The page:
FIG. 20 illustrates an alternate embodiment to the mixer 34. The alternate mixer 334 is formed with solid mixer ends 340 replacing diagonal supports 52a and 52b. The solid mixer end 340 is provided with insert 358 in the center into which the block 354 is inserted. The block 354 is provided with shaft insert 352 and a locking nut 350. The shaft 346 is inserted into the shaft insert 352 and locked into position with the locking nut 350. A release pin 356 prevents the block 354 from sliding out of the insert 358. The stops 348a, 348b, 348c, 348d are drilled or molded into the mixer ends 340 to allow for insertion of the stop locking bar 60. The top support rail 342 and the bottom support rail 344 are manufactured with mixer clips 338 as described in FIGS. 3 and 4.
FIG. 21 is a plan view of the robotics table 1000. The sliding door 1002 can be seen in the open position, having been activated to the open position by the User Interaction Station. The mechanically moved by the pneumatics 1004 and connecting rod 1006. Once the syringe 30 is placed in the receiving area 12, the computer is told to activate the pneumatics 1004 to close the door 1002. The door 1002 and corresponding pneumatics 1004 are all commercially available and known to one versed in the prior art. The positioning of the various remaining elements composing the instant disclosure can be seen in proper placement.
FIG. 22 is a flow diagram of the completed robot laboratory system. Information is entered into SATCEN where it is able to constantly receive information directly from the Results Data area. Inquiries are directed from SATCEN through Robot Control Files to be received in either robot lab 1 or robot lab 2. Information from the hospital information system is fed to the robot labs through the patient data. Once tests are completed at the robot labs, results are sent to SATCEN for analysis. From SATCEN the accepted results are sent to SUNQUEST.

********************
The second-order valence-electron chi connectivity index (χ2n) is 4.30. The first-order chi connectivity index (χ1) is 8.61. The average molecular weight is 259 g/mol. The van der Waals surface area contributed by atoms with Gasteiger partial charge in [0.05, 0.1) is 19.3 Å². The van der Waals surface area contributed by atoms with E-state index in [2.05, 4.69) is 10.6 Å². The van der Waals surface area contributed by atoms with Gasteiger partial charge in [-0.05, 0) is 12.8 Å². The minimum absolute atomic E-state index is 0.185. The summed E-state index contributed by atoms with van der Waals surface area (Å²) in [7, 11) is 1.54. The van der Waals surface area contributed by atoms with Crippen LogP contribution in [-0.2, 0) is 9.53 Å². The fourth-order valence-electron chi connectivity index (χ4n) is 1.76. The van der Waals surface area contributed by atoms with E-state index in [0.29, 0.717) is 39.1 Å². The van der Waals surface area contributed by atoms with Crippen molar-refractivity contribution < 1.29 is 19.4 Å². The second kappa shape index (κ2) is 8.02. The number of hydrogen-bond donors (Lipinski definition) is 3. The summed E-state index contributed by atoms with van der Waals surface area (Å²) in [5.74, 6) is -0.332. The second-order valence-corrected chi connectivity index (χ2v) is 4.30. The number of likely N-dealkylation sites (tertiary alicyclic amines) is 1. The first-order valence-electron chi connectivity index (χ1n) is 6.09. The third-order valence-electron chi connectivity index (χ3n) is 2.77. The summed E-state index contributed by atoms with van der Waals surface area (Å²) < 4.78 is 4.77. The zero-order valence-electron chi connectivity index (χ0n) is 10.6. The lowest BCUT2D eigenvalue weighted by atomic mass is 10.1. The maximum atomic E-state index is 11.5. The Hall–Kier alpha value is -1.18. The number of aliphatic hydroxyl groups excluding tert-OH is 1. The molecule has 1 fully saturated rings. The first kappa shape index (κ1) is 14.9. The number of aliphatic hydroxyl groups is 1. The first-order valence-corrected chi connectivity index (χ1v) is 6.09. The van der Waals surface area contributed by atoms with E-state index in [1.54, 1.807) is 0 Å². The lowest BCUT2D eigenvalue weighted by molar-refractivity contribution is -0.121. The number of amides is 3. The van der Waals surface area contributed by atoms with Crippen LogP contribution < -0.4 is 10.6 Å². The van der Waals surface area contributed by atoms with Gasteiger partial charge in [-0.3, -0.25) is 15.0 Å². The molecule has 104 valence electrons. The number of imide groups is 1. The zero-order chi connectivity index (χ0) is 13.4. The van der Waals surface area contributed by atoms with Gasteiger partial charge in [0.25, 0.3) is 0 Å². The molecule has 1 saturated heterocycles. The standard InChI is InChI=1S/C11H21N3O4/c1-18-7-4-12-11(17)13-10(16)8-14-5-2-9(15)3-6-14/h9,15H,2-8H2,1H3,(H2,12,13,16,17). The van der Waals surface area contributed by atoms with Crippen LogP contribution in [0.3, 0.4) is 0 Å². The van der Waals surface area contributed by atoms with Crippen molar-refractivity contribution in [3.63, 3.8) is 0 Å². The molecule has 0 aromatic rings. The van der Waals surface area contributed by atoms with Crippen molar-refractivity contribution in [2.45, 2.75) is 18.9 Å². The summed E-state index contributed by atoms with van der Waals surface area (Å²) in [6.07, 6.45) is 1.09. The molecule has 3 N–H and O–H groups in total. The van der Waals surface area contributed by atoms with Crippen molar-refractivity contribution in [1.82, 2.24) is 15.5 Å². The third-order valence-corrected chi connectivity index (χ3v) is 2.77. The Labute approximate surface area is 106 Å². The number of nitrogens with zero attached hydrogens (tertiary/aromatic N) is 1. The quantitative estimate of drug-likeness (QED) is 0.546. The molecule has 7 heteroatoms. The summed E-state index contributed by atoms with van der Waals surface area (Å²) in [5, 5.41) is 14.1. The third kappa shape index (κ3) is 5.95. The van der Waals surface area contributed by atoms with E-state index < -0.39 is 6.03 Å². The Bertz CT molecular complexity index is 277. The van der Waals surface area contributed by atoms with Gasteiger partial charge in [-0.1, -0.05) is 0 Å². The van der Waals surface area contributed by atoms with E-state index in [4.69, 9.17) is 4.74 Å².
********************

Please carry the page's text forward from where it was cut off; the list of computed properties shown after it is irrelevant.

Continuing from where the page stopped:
FIG. 23 is a flow diagram of the computer operations of a satellite laboratory operation. Inquires from the Server are fed to the Robot PC. Information is fed back and forth from the Robot PC to the robot and auxiliary software and equipment. Final results are sent to the Server and approved analysis are sent then to SATCEN.
The results received from the analyzer 170 are sent, through the robot PC, to a trained technician in satellite central (SATCEN). The technician reviews the results of the test and makes the decision to either accept the results or request a retest. In the event a retest is requested, a "repeat" order is entered and the robot PC repeats the initial testing. If the test results are unquestionable, the technician enters an order to accept the results, indicating to the robot PC that the sample can be discarded and the patient files updated. In response to an accept order, the robot PC, upon availability, removes the specimen from the specimen storage device 34 and discards it in a biological waste container. In the event there is what appears to be a continued error in the patients testing, the technician can place a failed order on the sample and have the sample held for personal inspection.
The pneumatics with sensors are used in the capper, access door, mixer door, burper lock and the mixer. Two sensors are used on each cylinder, one for sending when the piston is all the way out and one for sensing whether the piston is all the way in. If the piston is in-between sensors, this registers a pending status, thereby allowing the mechanics to catch up to the electronics.